When you view your Outlook.com emails in a Web browser, you have probably noticed a small circle to the left of the sender’s name. Sometimes that circle contains a picture, while other times it contains initials.
While this additional splash of color can break up the monotony of the display, you may find it distracting or unwanted. Our tutorial below will show you where to find the setting that controls this display so that you can turn it off.
Learning how to circle something in Google Slides is a useful way for you to highlight a particular bit of text in one of your slides.
How to Remove the Circles With Pictures and Initials Next to Emails in Outlook.com
The steps in this article were performed in the desktop version of Google Chrome, but will also work in desktop versions of other browsers as well. The steps in this guide are going to remove the circle to the left of emails in your inbox that contain either the sender’s initials, or a small picture. This will not affect any picture settings that you use in other applications like the Mail app on your phone or the desktop version of Outlook. This will only hide the sender images when you view your Outlook.com email in a Web browser.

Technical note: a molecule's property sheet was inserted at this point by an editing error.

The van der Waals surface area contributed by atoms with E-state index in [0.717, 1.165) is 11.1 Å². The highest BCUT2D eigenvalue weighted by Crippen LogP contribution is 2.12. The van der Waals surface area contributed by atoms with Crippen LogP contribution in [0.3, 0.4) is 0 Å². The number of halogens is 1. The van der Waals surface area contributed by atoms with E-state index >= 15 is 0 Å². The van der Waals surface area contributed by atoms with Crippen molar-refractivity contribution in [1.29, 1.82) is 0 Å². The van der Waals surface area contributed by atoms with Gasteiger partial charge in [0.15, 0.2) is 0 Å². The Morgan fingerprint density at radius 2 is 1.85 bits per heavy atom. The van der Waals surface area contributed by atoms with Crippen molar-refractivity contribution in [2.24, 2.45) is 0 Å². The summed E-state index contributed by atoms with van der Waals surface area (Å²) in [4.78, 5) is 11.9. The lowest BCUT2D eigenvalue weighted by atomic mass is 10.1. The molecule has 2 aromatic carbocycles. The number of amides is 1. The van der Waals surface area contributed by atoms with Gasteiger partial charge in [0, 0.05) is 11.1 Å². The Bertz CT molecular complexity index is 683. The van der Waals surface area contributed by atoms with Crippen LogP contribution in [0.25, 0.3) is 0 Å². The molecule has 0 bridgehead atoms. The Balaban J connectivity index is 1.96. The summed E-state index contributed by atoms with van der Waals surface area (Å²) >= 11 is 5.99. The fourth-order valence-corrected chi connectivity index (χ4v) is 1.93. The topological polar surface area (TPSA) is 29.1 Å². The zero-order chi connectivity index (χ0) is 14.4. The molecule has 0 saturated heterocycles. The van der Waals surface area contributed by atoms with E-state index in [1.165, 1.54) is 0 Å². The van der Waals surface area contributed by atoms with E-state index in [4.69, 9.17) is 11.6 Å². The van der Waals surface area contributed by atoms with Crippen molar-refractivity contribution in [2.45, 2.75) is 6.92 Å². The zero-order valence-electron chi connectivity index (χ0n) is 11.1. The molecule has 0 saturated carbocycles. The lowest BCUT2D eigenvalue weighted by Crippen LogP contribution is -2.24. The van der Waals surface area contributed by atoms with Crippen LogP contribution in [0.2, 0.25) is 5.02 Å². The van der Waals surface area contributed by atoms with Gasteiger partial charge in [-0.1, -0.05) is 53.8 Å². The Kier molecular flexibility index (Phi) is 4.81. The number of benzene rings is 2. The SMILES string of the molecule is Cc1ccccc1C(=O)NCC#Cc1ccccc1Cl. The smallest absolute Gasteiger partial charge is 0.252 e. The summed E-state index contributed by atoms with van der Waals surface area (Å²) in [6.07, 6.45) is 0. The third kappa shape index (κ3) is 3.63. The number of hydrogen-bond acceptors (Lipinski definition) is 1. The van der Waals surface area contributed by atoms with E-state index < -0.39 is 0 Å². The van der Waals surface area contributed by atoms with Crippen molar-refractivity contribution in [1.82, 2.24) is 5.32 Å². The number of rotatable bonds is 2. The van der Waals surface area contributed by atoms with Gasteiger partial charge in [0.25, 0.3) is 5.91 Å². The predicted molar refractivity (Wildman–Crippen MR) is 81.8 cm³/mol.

Step 1: Go to https://www.outlook.com and sign into the Outlook.com account for which you wish to change this setting.
Step 2: Select the gear icon at the top-right of the window.
Step 3: Click the button to the right of Sender image to turn it off.
Do you dislike how Outlook adds a rectangular preview of a website when you type a link into an email? Find out how to turn off Outlook.com link previews so that this additional piece of information isn’t included in your emails.
Matthew Burleigh has been writing tech tutorials since 2008. His writing has appeared on dozens of different websites and been read over 50 million times.
After receiving his Bachelor’s and Master’s degrees in Computer Science he spent several years working in IT management for small businesses. However, he now works full time writing content online and creating websites.
His main writing topics include iPhones, Microsoft Office, Google Apps, Android, and Photoshop, but he has also written about many other tech topics as well.